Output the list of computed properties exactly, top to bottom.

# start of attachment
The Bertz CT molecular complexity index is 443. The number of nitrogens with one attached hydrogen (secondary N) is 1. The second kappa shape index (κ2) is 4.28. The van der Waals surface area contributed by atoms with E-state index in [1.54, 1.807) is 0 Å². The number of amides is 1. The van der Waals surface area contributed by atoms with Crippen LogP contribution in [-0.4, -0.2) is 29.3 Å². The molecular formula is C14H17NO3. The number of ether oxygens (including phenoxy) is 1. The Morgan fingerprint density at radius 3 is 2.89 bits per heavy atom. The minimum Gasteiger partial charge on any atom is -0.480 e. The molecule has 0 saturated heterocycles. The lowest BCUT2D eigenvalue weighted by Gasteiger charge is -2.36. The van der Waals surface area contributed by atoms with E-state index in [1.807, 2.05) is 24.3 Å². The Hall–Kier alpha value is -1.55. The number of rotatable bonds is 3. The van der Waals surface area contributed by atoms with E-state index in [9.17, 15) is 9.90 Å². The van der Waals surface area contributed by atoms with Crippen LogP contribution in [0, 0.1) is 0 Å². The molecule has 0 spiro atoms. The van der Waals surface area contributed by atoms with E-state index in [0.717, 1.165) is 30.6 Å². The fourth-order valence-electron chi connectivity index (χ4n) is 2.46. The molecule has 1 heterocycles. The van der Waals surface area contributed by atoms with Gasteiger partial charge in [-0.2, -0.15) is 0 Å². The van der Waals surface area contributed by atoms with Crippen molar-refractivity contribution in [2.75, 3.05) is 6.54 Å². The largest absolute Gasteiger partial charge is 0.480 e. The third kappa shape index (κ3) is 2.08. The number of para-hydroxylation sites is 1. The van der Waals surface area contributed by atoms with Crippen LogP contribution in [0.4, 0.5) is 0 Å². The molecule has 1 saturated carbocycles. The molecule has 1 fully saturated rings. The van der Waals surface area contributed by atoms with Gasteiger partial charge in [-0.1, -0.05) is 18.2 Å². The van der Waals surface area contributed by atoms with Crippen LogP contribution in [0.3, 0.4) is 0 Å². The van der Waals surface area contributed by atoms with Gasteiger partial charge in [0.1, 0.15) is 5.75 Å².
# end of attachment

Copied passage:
The Bertz CT molecular complexity index is 443. The number of nitrogens with one attached hydrogen (secondary N) is 1. The second kappa shape index (κ2) is 4.28. The van der Waals surface area contributed by atoms with E-state index in [1.54, 1.807) is 0 Å². The number of amides is 1. The van der Waals surface area contributed by atoms with Crippen LogP contribution in [-0.4, -0.2) is 29.3 Å². The molecular formula is C14H17NO3. The number of ether oxygens (including phenoxy) is 1. The Morgan fingerprint density at radius 3 is 2.89 bits per heavy atom. The minimum Gasteiger partial charge on any atom is -0.480 e. The molecule has 0 saturated heterocycles. The lowest BCUT2D eigenvalue weighted by Gasteiger charge is -2.36. The van der Waals surface area contributed by atoms with E-state index in [1.807, 2.05) is 24.3 Å². The Hall–Kier alpha value is -1.55. The number of rotatable bonds is 3. The van der Waals surface area contributed by atoms with E-state index in [9.17, 15) is 9.90 Å². The van der Waals surface area contributed by atoms with Crippen LogP contribution in [0, 0.1) is 0 Å². The molecule has 0 spiro atoms. The van der Waals surface area contributed by atoms with E-state index in [0.717, 1.165) is 30.6 Å². The fourth-order valence-electron chi connectivity index (χ4n) is 2.46. The molecule has 1 heterocycles. The van der Waals surface area contributed by atoms with Gasteiger partial charge in [-0.2, -0.15) is 0 Å². The van der Waals surface area contributed by atoms with Crippen molar-refractivity contribution in [2.75, 3.05) is 6.54 Å². The largest absolute Gasteiger partial charge is 0.480 e. The third kappa shape index (κ3) is 2.08. The number of para-hydroxylation sites is 1. The van der Waals surface area contributed by atoms with Crippen LogP contribution in [0.4, 0.5) is 0 Å². The molecule has 1 saturated carbocycles. The molecule has 1 fully saturated rings. The van der Waals surface area contributed by atoms with Gasteiger partial charge in [-0.1, -0.05) is 18.2 Å². The van der Waals surface area contributed by atoms with Crippen LogP contribution in [0.3, 0.4) is 0 Å². The van der Waals surface area contributed by atoms with Gasteiger partial charge in [0.1, 0.15) is 5.75 Å².